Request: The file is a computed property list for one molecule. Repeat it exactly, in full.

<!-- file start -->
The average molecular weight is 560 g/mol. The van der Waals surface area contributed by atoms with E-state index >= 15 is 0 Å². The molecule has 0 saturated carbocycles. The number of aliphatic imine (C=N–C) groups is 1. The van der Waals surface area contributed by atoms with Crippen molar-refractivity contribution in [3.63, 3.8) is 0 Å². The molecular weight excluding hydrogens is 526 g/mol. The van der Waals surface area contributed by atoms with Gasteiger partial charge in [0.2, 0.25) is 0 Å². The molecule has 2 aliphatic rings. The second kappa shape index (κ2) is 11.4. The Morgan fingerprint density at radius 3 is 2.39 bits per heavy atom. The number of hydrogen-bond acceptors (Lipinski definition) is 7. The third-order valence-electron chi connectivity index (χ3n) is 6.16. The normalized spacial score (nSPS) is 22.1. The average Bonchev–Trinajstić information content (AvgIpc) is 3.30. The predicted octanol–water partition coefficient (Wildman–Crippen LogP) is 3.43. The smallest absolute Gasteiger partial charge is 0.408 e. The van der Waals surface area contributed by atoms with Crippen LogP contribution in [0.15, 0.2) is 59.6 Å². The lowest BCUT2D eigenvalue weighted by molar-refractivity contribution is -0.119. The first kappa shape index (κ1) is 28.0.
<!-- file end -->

The average molecular weight is 560 g/mol. The van der Waals surface area contributed by atoms with E-state index >= 15 is 0 Å². The molecule has 0 saturated carbocycles. The number of aliphatic imine (C=N–C) groups is 1. The van der Waals surface area contributed by atoms with Crippen molar-refractivity contribution in [3.63, 3.8) is 0 Å². The molecular weight excluding hydrogens is 526 g/mol. The van der Waals surface area contributed by atoms with Gasteiger partial charge in [0.2, 0.25) is 0 Å². The molecule has 2 aliphatic rings. The second kappa shape index (κ2) is 11.4. The Morgan fingerprint density at radius 3 is 2.39 bits per heavy atom. The number of hydrogen-bond acceptors (Lipinski definition) is 7. The third-order valence-electron chi connectivity index (χ3n) is 6.16. The normalized spacial score (nSPS) is 22.1. The average Bonchev–Trinajstić information content (AvgIpc) is 3.30. The predicted octanol–water partition coefficient (Wildman–Crippen LogP) is 3.43. The smallest absolute Gasteiger partial charge is 0.408 e. The van der Waals surface area contributed by atoms with Crippen LogP contribution in [0.15, 0.2) is 59.6 Å². The lowest BCUT2D eigenvalue weighted by molar-refractivity contribution is -0.119. The first kappa shape index (κ1) is 28.0.